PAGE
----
Main Index
How was Ileitis discovered?
What’s in a name?
A worldwide problem?
Who gets Ileitis?
Why is Lawsonia intracellularis an increasing problem for the pig industry?
Which forms of Ileitis do exist?
Has Ileitis always been so common?
What is the likely impact of Ileitis on farm economics?
What types of treatment are available for Ileitis?
Which antibiotics are most effective against Ileitis?
What is the right time to vaccinate?
Which forms of Ileitis do exist?
There are 2 forms of the disease – acute and chronic. The acute form frequently includes fatal haemorrhagic diarrhoea typically seen in late fatteners and in gilts freshly introduced into the breeding herd (Porcine Haemorrhagic Enteropathy – PHE). The chronic form (Porcine Intestinal Adenomatosis – PIA) affects grow-finishing pigs and is associated with mild diarrhoea, weight loss and increased body weight variation. Subclinical Ileitis is a common chronic form of the disease. This form can be defined as an infection with Lawsonia intracellularis in the absence of clinical signs of the disease such as mortality and diarrhoea. Gross or microscopic lesions of Porcine Proliferative Enteropathy (PPE) are present but of insufficient severity to result in overt clinical signs.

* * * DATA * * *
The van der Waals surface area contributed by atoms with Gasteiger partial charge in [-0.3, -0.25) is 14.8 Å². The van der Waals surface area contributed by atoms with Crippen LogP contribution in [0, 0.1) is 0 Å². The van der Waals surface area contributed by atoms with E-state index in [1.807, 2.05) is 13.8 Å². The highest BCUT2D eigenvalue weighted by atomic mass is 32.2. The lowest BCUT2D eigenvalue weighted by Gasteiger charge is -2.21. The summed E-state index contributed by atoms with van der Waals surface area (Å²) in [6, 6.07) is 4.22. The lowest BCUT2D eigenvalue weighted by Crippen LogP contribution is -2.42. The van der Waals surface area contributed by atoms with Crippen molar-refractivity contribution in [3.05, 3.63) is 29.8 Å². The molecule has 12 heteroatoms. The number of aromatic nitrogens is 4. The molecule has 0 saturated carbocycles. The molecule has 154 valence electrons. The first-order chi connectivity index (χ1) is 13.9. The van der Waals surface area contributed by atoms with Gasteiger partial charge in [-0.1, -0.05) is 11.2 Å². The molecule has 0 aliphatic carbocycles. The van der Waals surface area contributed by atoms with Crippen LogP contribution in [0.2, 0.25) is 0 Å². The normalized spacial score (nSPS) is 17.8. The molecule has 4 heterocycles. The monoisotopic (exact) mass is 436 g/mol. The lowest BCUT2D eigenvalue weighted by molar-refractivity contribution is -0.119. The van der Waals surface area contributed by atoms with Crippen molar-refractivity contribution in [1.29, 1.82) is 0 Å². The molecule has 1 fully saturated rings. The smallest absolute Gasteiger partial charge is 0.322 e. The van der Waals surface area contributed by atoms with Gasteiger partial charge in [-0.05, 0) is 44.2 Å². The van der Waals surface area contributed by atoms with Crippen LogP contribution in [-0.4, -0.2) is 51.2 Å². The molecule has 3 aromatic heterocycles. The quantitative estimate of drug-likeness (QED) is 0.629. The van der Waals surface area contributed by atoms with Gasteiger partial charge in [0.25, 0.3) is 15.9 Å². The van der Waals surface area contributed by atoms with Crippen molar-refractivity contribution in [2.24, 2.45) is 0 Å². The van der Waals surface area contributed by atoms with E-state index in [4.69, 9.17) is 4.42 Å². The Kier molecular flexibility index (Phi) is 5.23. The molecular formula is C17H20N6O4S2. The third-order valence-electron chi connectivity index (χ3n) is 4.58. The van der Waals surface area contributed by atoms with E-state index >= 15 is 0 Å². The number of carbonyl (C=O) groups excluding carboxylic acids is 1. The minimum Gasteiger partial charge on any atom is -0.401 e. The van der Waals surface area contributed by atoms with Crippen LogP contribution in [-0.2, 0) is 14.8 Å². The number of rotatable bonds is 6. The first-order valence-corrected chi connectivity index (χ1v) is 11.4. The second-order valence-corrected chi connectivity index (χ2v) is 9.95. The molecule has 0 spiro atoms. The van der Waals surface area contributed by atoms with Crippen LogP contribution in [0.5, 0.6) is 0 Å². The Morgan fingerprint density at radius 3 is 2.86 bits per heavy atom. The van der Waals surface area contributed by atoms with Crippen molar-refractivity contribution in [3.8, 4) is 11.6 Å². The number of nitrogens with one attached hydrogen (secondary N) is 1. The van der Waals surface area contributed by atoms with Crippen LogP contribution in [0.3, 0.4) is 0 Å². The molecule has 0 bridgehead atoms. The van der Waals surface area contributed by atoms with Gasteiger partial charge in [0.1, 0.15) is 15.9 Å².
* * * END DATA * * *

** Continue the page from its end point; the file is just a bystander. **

Nevertheless, farms with subclinical presentation of Ileitis experience suboptimal growth, reduced feed intake and loss of homogenicity in body weight (Jacobson et al. 2003; Guedes 2004).
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